Our partnership with community police officers is crucial in our fight to make Canada less vulnerable to the scourge of guns. As Chair of the Parliamentary Standing Committee on Public Safety and National Security, I recognize the important role that front line police officers play in ensuring public safety within our communities.
For the 10th year in a row, I attended the annual Toronto Police 43 Division Open House and BBQ earlier this month. My Constituency Office also set up an information booth to interact with local residents. I am a huge supporter of community policing, and I was delighted to join members of the community and police officers to share some excellent food and develop meaningful friendships. Fostering these relationships is crucial as we continue to work together with community leaders and law enforcement to implement solutions to tackle the challenges posed by gun violence.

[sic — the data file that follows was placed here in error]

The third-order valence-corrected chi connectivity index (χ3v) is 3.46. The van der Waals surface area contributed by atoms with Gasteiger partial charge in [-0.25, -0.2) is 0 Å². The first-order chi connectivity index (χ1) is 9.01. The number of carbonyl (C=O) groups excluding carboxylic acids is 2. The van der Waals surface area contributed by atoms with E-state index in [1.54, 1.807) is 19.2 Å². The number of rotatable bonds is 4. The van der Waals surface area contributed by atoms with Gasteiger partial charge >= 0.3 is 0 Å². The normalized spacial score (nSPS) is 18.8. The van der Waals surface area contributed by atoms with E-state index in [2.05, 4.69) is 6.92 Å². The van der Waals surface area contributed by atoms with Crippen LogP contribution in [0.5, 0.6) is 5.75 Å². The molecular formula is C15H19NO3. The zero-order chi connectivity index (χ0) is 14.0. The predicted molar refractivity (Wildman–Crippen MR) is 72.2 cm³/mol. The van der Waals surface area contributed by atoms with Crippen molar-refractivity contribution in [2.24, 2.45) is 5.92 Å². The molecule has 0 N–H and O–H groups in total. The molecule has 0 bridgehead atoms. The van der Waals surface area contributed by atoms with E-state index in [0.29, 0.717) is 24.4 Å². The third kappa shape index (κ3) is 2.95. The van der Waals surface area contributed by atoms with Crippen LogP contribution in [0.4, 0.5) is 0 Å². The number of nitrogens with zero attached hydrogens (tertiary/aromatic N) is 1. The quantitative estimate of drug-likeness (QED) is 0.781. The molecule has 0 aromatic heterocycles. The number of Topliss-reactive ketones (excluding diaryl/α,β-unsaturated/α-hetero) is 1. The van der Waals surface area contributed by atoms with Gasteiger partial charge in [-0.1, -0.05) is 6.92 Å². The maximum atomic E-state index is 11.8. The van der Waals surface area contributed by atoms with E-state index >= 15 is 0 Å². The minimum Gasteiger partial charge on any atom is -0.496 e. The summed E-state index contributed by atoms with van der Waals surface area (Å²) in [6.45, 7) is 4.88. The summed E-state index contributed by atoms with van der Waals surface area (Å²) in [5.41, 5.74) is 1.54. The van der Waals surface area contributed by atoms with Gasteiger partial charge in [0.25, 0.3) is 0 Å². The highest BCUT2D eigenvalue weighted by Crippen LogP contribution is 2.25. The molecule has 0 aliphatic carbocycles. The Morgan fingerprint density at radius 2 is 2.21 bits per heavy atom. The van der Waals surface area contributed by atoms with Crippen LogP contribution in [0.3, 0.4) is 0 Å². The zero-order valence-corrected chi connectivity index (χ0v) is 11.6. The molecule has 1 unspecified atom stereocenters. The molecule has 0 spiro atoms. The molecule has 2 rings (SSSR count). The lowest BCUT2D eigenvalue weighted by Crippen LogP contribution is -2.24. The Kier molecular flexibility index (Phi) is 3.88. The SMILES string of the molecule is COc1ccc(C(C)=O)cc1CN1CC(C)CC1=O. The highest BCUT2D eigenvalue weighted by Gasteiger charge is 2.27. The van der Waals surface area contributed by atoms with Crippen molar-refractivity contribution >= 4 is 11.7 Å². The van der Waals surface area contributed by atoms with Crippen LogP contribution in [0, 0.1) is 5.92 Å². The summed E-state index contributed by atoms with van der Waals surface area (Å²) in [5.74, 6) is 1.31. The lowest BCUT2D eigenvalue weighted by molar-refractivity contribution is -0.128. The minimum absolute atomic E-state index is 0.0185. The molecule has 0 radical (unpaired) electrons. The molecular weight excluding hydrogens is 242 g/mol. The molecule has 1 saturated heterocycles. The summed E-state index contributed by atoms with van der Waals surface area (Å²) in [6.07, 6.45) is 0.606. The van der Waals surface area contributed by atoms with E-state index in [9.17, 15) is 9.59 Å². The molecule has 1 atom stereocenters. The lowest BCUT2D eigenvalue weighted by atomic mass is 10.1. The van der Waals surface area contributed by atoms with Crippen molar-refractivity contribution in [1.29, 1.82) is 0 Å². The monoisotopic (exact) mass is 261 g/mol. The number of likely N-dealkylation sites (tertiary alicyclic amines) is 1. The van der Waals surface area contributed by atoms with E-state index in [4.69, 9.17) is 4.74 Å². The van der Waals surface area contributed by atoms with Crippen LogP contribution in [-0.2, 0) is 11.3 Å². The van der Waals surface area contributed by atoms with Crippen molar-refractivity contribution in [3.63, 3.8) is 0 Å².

Today, the Honourable Ralph Goodale, Minister of Public Safety and Emergency Preparedness released the summary report on the Summit on Gun and Gang Violence. The report provides recommendations made by the over 180 partners and stakeholders from across the country. It will help inform the allocation of $327.6 million over five years of new federal funding to tackle gun and gang violence in Canada. This initiative will support enforcement measures and community-led projects involving prevention. It will build on federal expertise and resources related to the illegal trafficking of firearms, and invest in border security to enhance prohibition of illicit goods, including drugs and guns. Funding will also be provided to Indigenous communities and organizations to address the unique needs of Indigenous communities and urban populations. These funds are in addition to $43 million in annual investments in the National Crime Prevention Strategy (NCPS) to develop cost-effective ways to prevent crime among at-risk populations and vulnerable communities.
These investments are reinforced by Bill C-71, which makes common-sense changes to our firearms law to help keep communities safe and assist police investigations, while being fair to law-abiding firearms owners. Bill C-71 upholds the commitments we made to Canadians to: enhance background checks and license verification; standardize retail record-keeping; ensure the accurate and consistent classification of firearms by RCMP experts; and bolster community safety in relation to the movement of the most dangerous firearms.